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Mark Cuban says Trump should invest $100 billion to win the robotics race

None of the major players that make up the global robotics industry are based in the U.S.

CEO's Of AT&T And Time Warner Testify On Merger To Senate Judiciary Committee Mark Wilson / Getty

Mark Cuban, the entrepreneur and owner of the Dallas Mavericks NBA team, has a suggestion for President-elect Donald Trump: Invest $100 billion in jump-starting the national robotics industry.

In a blog post yesterday, Cuban pointed out that the United States isn’t home to any of the world’s leading robotics companies. Meanwhile, China is far outspending the U.S. in supporting its robotics industry, according to a report Cuban cites from Bernstein, a global investment management firm.

China currently spends $3 billion annually on robotics, according to the report. The U.S., on the other hand, only spends about $100 million a year, according to Cuban.

“We have to face the fact that countries are going to lose jobs to robotics,” Cuban wrote. “The only question that needs to be answered is which country will create and own the best robotic technology and have the infrastructure necessary to enable it.”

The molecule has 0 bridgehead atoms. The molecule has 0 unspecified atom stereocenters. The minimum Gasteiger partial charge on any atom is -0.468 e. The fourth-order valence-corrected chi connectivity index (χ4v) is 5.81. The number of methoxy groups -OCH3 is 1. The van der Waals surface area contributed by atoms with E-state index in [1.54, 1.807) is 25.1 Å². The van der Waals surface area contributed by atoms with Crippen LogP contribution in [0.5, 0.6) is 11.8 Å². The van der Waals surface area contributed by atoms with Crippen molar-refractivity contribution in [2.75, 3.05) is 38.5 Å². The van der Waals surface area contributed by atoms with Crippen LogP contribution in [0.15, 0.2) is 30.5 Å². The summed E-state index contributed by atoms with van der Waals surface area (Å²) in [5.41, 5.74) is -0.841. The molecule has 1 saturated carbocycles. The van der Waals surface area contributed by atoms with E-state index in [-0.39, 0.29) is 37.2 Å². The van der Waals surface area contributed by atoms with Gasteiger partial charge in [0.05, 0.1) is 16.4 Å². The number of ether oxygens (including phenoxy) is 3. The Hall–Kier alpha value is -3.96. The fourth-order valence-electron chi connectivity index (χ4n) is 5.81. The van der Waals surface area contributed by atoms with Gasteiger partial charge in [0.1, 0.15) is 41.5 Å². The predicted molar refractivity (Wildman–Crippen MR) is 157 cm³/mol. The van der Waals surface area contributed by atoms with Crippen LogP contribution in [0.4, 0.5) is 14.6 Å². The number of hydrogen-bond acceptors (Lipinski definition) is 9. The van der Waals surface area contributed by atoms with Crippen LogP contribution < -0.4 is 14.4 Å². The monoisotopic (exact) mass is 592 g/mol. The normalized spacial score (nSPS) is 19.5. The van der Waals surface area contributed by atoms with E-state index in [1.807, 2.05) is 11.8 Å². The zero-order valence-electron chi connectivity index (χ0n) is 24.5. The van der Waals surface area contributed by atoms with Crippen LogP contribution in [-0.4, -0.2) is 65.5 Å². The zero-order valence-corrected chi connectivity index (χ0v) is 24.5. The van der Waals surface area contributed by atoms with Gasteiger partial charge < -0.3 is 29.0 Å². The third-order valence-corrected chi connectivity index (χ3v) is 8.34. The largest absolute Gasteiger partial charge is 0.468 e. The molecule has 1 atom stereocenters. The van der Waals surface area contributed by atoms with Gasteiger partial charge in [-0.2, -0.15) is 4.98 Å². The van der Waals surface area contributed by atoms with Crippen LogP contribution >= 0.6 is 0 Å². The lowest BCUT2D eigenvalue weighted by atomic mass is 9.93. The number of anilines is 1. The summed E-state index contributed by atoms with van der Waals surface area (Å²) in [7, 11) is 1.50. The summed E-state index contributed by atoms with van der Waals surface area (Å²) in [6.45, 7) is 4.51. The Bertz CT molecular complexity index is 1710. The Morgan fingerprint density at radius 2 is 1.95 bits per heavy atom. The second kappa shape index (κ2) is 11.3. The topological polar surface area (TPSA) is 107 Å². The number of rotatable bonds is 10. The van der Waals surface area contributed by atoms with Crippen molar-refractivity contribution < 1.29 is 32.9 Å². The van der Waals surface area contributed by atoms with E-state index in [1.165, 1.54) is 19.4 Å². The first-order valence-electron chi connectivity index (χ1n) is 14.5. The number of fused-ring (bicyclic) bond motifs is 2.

If the U.S. hopes to continue to maintain economic independence, Cuban says, Trump needs to invest in robotics the same way the government has invested in the renewable energy industry.

Cuban says Trump should use $100 billion from the $1 trillion the president-elect has pledged to rebuild American infrastructure on jump-starting the national robotics industry.

Cuban isn’t alone. In November, just ahead of the election, a group of 150 academics and industry leaders wrote a detailed 100-page report, A Roadmap for U.S. Robotics, listing specific ways Congress should support the nation’s burgeoning robotics sector.

The first Roadmap for Robotics report, published in 2009, inspired the Obama administration to launch the National Robotics Initiative in 2011, which allocated $70 million to advancing robotics research.

The robots that will replace American manufacturing jobs, industrial robots, are all made by non-U.S. companies, according to Frank Tobe, who publishes the Robot Report, an industry news site.

The last major industrial robotics maker that was an American company, Adept Technologies, says Tobe, was acquired by Omron, a Japanese company, in 2015.

Cuban supported Trump’s rival, Hillary Clinton, in the presidential election.

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